RICHMOND, VA (WTVR) – Virginia Attorney General Ken Cuccinellireleased a statement that he has reconsidered his position to change Virginia’s ballot access law for the March primary.
Previously, Cuccinellihad planned to file emergency legislation to address the issue. Now the Attorney General said he supports changes to the law, but for future elections only.
Cuccinelli’s office originally told CBS 6 he wanted to allow candidates onto the ballot if the Virginia Board of Elections certifies that a candidate is getting federal matching funds. If they have federal backing, Cuccinelli had said that should be enough to get onto the ballot.
Five Republican Presidential candidates have now filed lawsuits to get onto the ballot in Virginia.
Presidential hopeful Rick Perry first filed a suit after his campaign failed to collect the required 10,000 signatures to be placed on the March 6 primary ballot. Rick Perry was denied an emergency court order to have his name put on Virginia’s Republican primary ballot.
Instead, Federal Circuit Court Judge John A. Gibney set a date to hear arguments on Jan. 13, 2012.
Newt Gingrich also failed to meet the requirement, and attributed the failure to a staffer who collected more than 1,500 signatures of non-registered voters.
Cuccinelli listed several reasons he is reconsidering his original position, one being the preservation of the law.
“A further critical factor that I must consider is that changing the rules midstream is inconsistent with respecting and preserving the rule of law – something I am particularly sensitive to as Virginia’s attorney general,” Cuccinelli said in the release.
Only Mitt Romney and Ron Paul have gotten the necessary signatures to be on the Virginia ballot.
Below are the statements released from the Virginia Attorney General’s office.
“”I obviously feel very strongly that Virginia needs to change its ballot access requirements for our statewide elections. However, after working through different scenarios with Republican and Democratic leaders to attempt to make changes in time for the 2012 Presidential election, my concern grows that we cannot find a way to make such changes fair to the Romney and Paul campaigns that qualified even with Virginia’s burdensome system. A further critical factor that I must consider is that changing the rules midstream is inconsistent with respecting and preserving the rule of law – something I am particularly sensitive to as Virginia’s attorney general.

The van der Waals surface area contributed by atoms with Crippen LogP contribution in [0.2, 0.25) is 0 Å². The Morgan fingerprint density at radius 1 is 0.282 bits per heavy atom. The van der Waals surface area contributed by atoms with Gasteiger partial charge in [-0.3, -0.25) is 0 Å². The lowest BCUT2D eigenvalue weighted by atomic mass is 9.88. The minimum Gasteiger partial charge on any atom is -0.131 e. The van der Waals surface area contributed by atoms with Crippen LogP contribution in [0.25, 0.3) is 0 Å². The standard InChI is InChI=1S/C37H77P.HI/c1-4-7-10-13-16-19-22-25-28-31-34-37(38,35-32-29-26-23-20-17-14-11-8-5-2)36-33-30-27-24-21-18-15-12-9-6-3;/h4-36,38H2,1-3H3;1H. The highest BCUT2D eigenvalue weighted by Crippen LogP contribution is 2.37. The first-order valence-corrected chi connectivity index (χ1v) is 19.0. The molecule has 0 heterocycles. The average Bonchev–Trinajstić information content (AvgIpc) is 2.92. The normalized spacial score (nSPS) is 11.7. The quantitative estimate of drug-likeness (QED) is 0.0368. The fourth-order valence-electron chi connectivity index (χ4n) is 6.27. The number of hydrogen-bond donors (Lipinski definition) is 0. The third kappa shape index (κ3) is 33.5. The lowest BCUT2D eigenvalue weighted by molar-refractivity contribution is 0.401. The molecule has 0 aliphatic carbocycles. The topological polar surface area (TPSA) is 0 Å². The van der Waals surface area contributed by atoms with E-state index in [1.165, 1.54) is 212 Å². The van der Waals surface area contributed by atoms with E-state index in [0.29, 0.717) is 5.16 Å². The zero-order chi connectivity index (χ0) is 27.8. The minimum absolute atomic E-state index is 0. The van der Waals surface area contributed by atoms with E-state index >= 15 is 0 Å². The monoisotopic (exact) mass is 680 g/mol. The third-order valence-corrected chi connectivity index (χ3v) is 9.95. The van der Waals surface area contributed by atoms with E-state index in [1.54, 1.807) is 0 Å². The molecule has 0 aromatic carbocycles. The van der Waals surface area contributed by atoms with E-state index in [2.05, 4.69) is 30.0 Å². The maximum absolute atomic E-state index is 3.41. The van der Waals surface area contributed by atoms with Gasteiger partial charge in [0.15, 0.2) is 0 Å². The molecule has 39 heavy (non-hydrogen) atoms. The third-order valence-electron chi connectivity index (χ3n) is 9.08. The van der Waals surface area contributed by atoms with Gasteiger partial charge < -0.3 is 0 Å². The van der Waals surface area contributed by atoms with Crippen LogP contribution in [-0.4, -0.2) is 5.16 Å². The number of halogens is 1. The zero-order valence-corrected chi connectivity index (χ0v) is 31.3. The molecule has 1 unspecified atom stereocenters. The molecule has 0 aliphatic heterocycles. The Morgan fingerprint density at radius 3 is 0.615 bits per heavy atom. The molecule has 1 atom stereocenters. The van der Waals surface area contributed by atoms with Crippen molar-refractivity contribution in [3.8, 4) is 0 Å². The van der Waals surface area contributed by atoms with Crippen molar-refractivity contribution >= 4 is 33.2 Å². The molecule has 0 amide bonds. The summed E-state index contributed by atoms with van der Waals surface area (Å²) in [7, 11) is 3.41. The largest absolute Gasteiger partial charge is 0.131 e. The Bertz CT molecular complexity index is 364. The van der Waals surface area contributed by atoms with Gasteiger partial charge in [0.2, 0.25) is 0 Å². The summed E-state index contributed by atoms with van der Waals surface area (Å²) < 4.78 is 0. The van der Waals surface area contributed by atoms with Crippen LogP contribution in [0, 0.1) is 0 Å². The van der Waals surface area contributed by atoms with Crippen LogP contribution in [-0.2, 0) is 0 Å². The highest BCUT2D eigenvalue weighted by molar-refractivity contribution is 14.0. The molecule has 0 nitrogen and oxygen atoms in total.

“My intentions have never focused on which candidates would be benefited or harmed, rather I have focused on what is best for Virginia’s citizens, as hundreds of thousands of Virginians who should have been able to make their choices among the full field of presidential primary contenders have had their number of choices reduced significantly.
“My primary responsibility is to the people of Virginia, and how best to fulfill that responsibility in these particular circumstances has been a very difficult question for me. I believe consistency on the part of public officials is an important attribute. And I believe that Virginians are best served by an attorney general who consistently supports the rule of law. That leads to my conclusion that while I will vigorously support efforts to reduce the hurdles to ballot access in Virginia for all candidates, I will not support efforts to apply such changes to the 2012 Presidential election.
“I do not change position on issues of public policy often or lightly. But when convinced that my position is wrong, I think it necessary to concede as much and adjust accordingly.”